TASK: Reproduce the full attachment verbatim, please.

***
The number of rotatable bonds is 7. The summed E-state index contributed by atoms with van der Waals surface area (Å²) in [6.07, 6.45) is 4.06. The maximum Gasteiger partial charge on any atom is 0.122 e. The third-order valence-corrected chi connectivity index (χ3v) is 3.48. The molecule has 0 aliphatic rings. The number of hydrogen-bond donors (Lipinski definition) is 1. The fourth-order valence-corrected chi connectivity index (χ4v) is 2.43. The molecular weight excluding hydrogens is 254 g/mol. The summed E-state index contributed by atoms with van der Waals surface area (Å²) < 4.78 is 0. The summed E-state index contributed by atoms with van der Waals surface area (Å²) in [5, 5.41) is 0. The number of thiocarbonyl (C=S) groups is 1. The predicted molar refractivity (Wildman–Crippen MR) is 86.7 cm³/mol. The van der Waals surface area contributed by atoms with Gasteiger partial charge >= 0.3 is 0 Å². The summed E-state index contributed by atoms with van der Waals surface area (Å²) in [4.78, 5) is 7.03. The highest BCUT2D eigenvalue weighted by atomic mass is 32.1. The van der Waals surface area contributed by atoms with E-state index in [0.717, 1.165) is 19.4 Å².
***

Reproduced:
The number of rotatable bonds is 7. The summed E-state index contributed by atoms with van der Waals surface area (Å²) in [6.07, 6.45) is 4.06. The maximum Gasteiger partial charge on any atom is 0.122 e. The third-order valence-corrected chi connectivity index (χ3v) is 3.48. The molecule has 0 aliphatic rings. The number of hydrogen-bond donors (Lipinski definition) is 1. The fourth-order valence-corrected chi connectivity index (χ4v) is 2.43. The molecular weight excluding hydrogens is 254 g/mol. The summed E-state index contributed by atoms with van der Waals surface area (Å²) < 4.78 is 0. The summed E-state index contributed by atoms with van der Waals surface area (Å²) in [5, 5.41) is 0. The number of thiocarbonyl (C=S) groups is 1. The predicted molar refractivity (Wildman–Crippen MR) is 86.7 cm³/mol. The van der Waals surface area contributed by atoms with Gasteiger partial charge >= 0.3 is 0 Å². The summed E-state index contributed by atoms with van der Waals surface area (Å²) in [4.78, 5) is 7.03. The highest BCUT2D eigenvalue weighted by atomic mass is 32.1. The van der Waals surface area contributed by atoms with E-state index in [0.717, 1.165) is 19.4 Å².